When choosing what type of cable to choose for your network infrastructure a lot of factors have to be taken into consideration. The budget is always an important factor, however one must also consider the performance expected from the network infrastructure, the electrical environment in which the network in being installed and the availability of adequate earthing points. These are just a small number of considerations to be factored in when choosing the type of cabling you will opt for when installing a network.
Types of Cable Screening.
There are essentially two types of cable screening:
The overall screen is screening that lies on the outside of all the pairs within a network cable. This screening has two main aims; to prevent loss of signal from within the cable to the outside, and to protect the cable from external interference. Normally this type of screening is either made from aluminium foil or tin plated copper.
The pair screen is the foil screen around each of the individual pairs within the cables. This type of screening stops interference between the signal in one pair with another pair in the same cable. There is also a secondary function: it prevents noise from interfering with other nearby cables, what is termed alien crosstalk.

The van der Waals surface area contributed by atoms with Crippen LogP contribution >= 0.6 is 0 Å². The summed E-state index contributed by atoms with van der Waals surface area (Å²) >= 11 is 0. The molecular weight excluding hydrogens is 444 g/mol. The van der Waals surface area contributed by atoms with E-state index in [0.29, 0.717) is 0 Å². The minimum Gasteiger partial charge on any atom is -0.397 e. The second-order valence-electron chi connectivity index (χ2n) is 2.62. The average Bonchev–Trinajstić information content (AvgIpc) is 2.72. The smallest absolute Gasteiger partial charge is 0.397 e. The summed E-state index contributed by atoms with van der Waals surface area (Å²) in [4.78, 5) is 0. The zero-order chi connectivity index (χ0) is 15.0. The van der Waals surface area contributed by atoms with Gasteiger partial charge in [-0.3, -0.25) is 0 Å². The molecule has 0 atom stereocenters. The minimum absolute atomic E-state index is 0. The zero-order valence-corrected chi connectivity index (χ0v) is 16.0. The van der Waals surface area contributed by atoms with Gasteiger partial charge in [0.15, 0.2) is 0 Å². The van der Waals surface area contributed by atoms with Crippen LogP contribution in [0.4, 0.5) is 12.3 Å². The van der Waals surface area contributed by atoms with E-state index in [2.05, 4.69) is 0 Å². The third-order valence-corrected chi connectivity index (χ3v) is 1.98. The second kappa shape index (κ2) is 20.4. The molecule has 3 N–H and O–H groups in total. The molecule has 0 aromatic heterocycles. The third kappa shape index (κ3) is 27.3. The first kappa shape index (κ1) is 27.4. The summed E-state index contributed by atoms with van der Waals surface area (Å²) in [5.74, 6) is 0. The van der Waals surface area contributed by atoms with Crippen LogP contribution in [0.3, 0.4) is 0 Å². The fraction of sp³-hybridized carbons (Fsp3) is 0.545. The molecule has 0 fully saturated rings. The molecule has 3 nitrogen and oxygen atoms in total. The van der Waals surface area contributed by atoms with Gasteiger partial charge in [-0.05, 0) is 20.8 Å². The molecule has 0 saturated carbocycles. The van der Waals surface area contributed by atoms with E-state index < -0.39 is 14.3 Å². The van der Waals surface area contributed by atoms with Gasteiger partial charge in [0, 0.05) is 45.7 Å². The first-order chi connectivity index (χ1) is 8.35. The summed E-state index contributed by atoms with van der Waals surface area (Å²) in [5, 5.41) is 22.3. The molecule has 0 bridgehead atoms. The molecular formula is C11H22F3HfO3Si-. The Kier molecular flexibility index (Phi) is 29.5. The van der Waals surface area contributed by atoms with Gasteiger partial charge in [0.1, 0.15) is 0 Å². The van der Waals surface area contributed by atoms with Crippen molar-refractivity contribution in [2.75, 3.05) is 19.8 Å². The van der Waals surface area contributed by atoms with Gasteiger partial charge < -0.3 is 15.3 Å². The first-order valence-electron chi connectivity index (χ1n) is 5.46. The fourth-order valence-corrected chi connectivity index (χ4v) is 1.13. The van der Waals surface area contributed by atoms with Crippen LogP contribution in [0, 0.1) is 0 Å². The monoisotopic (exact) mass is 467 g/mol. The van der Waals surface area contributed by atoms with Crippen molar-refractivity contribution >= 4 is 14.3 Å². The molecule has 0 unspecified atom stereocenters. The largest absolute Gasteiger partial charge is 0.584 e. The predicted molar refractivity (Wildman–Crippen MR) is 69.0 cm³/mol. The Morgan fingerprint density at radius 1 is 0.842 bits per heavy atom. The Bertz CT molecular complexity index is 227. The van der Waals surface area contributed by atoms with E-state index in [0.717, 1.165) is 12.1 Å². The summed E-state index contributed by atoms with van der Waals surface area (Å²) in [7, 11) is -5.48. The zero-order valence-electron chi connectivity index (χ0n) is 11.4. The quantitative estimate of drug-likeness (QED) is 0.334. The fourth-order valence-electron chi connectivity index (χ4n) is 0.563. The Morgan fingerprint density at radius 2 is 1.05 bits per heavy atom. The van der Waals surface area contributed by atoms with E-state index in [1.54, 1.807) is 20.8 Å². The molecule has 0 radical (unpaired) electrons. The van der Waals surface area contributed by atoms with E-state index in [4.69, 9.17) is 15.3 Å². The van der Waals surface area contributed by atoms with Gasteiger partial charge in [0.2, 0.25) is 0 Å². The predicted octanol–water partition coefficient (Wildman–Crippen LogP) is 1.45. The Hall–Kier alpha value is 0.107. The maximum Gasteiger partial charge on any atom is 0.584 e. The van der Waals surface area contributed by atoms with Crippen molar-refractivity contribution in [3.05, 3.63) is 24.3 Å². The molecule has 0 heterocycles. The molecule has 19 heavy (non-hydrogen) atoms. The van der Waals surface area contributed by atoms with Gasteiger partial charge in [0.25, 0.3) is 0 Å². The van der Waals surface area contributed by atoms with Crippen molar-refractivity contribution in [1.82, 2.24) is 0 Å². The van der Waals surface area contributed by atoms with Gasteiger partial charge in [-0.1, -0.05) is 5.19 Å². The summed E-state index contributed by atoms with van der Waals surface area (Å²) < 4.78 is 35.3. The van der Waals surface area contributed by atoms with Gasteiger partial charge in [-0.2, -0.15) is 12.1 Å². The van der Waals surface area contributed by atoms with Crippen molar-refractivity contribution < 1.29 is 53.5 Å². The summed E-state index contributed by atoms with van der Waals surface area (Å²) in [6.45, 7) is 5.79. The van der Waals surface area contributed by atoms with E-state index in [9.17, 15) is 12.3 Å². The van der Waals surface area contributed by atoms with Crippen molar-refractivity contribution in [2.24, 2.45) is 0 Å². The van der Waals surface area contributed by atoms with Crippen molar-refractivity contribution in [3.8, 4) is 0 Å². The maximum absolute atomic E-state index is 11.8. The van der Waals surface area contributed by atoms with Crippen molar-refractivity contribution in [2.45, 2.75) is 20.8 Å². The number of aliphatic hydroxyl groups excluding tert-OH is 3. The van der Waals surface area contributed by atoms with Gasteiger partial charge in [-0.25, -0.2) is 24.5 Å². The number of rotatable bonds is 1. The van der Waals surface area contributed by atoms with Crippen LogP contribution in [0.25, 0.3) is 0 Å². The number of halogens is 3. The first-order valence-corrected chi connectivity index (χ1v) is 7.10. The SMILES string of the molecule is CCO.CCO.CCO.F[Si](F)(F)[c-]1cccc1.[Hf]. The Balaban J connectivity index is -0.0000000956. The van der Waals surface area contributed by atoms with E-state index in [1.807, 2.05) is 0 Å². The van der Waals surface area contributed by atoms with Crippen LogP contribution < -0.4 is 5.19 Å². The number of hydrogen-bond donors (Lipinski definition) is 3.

To screen or not to screen?
As a general rule of thumb the higher the frequency of the signal within the cable, the greater the screening needed. As the frequency rises the signal tends to travel further away from the core of the wire, reaching a point where it is travelling as an electromagnetic field around the core of the cable. This is essentially an aerial. At much higher frequencies this can create a problem with alien crosstalk, since the signal might seep out of the cable.
Unscreened cables are cheaper. This is mainly due to the use of less materials utilised and lower manufacturing costs. With low frequency cables in old standards such as Cat 5e, where frequencies reach 250Mhz, screening is not essential, since Alien Crosstalk is not normally expected. However screening might be required even at these frequencies, if the network cabling is being installed in areas with high electromagnetic interference.
There are other options which might allow you not to install screened cables at these frequencies, such as separating the cables from electromagnetic interference sources, and the utilisation of earthed metal conduit, which will provide screening for the cables passing through it.
Cat 6a cables can either be screened or unscreened. If unscreened several steps need to be taken in order to avoid alien crosstalk. This includes the use of special non circular extrusions that will assure that cables are not lying parallel to each other. This normally results in more expensive installation since a lot of testing for alien crosstalk has to be carried out. Screened Cat6a cables tend to be smaller in diameter, thus can be installed in smaller areas.
Due to Cat 7A cables being able to carry frequencies of up to 1000 MHz, they are only available as screened cables. This mainly due to high potential for alien crosstalk.
So do you go for an unscreened cable or a screened cable? This hugely depends on various factors. When choosing your cabling it is important that all these factors are considered, since choosing the wrong type will cause issues, and might result in higher costs, due to replacements.